A prospective study of wheezing in young children: The independent effects of cockroach exposure, breast-feeding and allergic sensitization


Virginia P. L. Ferriani MD, Department of Pediatrics, School of Medicine of Ribeirão Preto, University of São Paulo. Av. Bandeirantes 3900, Ribeirão Preto, SP, 14049-900, Brazil
Tel.: +55-16-6022479
Fax: +55-11-6022700
E-mail: vplferri@fmrp.usp.br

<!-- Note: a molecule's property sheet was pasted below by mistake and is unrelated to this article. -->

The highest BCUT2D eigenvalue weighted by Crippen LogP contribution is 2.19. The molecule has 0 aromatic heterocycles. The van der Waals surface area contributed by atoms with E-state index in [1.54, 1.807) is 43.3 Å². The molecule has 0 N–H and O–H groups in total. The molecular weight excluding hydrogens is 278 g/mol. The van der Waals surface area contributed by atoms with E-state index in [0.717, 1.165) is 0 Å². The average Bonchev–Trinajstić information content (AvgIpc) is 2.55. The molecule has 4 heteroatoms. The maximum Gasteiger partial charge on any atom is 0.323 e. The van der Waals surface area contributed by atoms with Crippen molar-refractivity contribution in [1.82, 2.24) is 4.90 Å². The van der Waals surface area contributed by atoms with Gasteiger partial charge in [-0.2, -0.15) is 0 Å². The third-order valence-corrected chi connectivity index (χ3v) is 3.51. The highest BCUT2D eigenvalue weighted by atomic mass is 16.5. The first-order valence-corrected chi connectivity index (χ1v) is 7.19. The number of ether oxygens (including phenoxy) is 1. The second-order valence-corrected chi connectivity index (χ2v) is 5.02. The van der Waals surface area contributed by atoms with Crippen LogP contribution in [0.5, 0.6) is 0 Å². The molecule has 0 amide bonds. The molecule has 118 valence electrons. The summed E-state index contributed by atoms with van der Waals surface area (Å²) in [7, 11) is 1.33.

The objective of this study was to evaluate risk factors for persistent wheezing in a group of 2–4-year-old children after an index-wheezing episode in infancy. Eighty infants who had been seen at the Emergency Department for an episode of acute wheezing were followed for 2 yr in this prospective study. Caregivers completed a questionnaire, and children underwent clinical evaluation and skin prick testing 2 yr following the index-wheezing episode. Detection of respiratory viruses and analysis of exposure to major indoor allergens were carried out at enrollment. Immunoglobin E antibodies were measured at the beginning of the study and at the end of follow-up, using the CAP system. Logistic regression analysis was performed to identify factors associated with persistent wheezing. Seventy-three children (44 boys) completed the study. After 2 yr, 38 (52%) reported three or more wheezing episodes in the past 12 months (persistent wheezers). Independent risk factors for persistence of wheezing were allergic sensitization and exposure to cockroach allergen in the kitchen. Breast-feeding for at least 1 month was a protective factor. A strong association between allergic sensitization and persistence of wheezing was found in a group of very young children living in a subtropical area.